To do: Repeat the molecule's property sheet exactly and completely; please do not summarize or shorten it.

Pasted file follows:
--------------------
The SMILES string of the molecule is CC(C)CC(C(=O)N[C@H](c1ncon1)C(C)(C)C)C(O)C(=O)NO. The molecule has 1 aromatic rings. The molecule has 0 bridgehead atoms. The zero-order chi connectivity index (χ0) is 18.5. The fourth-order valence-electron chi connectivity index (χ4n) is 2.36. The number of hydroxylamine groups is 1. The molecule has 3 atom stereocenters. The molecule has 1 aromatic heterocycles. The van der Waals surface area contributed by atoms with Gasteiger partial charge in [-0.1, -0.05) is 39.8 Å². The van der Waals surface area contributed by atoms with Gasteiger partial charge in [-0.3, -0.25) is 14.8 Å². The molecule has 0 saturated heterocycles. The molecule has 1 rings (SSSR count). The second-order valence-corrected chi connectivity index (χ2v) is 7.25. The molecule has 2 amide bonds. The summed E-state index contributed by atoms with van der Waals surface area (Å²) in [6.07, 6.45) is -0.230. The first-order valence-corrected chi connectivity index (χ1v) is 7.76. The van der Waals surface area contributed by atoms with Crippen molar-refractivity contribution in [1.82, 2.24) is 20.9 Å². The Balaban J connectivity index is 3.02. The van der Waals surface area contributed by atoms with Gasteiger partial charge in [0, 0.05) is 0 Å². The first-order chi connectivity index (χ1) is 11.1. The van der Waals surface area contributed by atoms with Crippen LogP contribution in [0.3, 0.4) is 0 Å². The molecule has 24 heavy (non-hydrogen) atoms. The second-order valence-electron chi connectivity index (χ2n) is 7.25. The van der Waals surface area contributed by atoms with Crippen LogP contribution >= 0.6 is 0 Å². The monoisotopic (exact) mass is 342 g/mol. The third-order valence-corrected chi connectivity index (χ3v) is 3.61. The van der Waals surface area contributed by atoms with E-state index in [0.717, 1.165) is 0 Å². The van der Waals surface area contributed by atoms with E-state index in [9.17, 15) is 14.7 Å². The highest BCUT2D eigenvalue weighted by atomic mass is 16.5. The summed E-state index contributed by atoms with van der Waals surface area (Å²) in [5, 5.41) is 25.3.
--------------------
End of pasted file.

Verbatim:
The SMILES string of the molecule is CC(C)CC(C(=O)N[C@H](c1ncon1)C(C)(C)C)C(O)C(=O)NO. The molecule has 1 aromatic rings. The molecule has 0 bridgehead atoms. The zero-order chi connectivity index (χ0) is 18.5. The fourth-order valence-electron chi connectivity index (χ4n) is 2.36. The number of hydroxylamine groups is 1. The molecule has 3 atom stereocenters. The molecule has 1 aromatic heterocycles. The van der Waals surface area contributed by atoms with Gasteiger partial charge in [-0.1, -0.05) is 39.8 Å². The van der Waals surface area contributed by atoms with Gasteiger partial charge in [-0.3, -0.25) is 14.8 Å². The molecule has 0 saturated heterocycles. The molecule has 1 rings (SSSR count). The second-order valence-corrected chi connectivity index (χ2v) is 7.25. The molecule has 2 amide bonds. The summed E-state index contributed by atoms with van der Waals surface area (Å²) in [6.07, 6.45) is -0.230. The first-order valence-corrected chi connectivity index (χ1v) is 7.76. The van der Waals surface area contributed by atoms with Crippen molar-refractivity contribution in [1.82, 2.24) is 20.9 Å². The Balaban J connectivity index is 3.02. The van der Waals surface area contributed by atoms with Gasteiger partial charge in [0, 0.05) is 0 Å². The first-order chi connectivity index (χ1) is 11.1. The van der Waals surface area contributed by atoms with Crippen LogP contribution in [0.3, 0.4) is 0 Å². The molecule has 24 heavy (non-hydrogen) atoms. The second-order valence-electron chi connectivity index (χ2n) is 7.25. The van der Waals surface area contributed by atoms with Crippen LogP contribution >= 0.6 is 0 Å². The monoisotopic (exact) mass is 342 g/mol. The third-order valence-corrected chi connectivity index (χ3v) is 3.61. The van der Waals surface area contributed by atoms with E-state index in [0.717, 1.165) is 0 Å². The van der Waals surface area contributed by atoms with E-state index in [9.17, 15) is 14.7 Å². The highest BCUT2D eigenvalue weighted by atomic mass is 16.5. The summed E-state index contributed by atoms with van der Waals surface area (Å²) in [5, 5.41) is 25.3.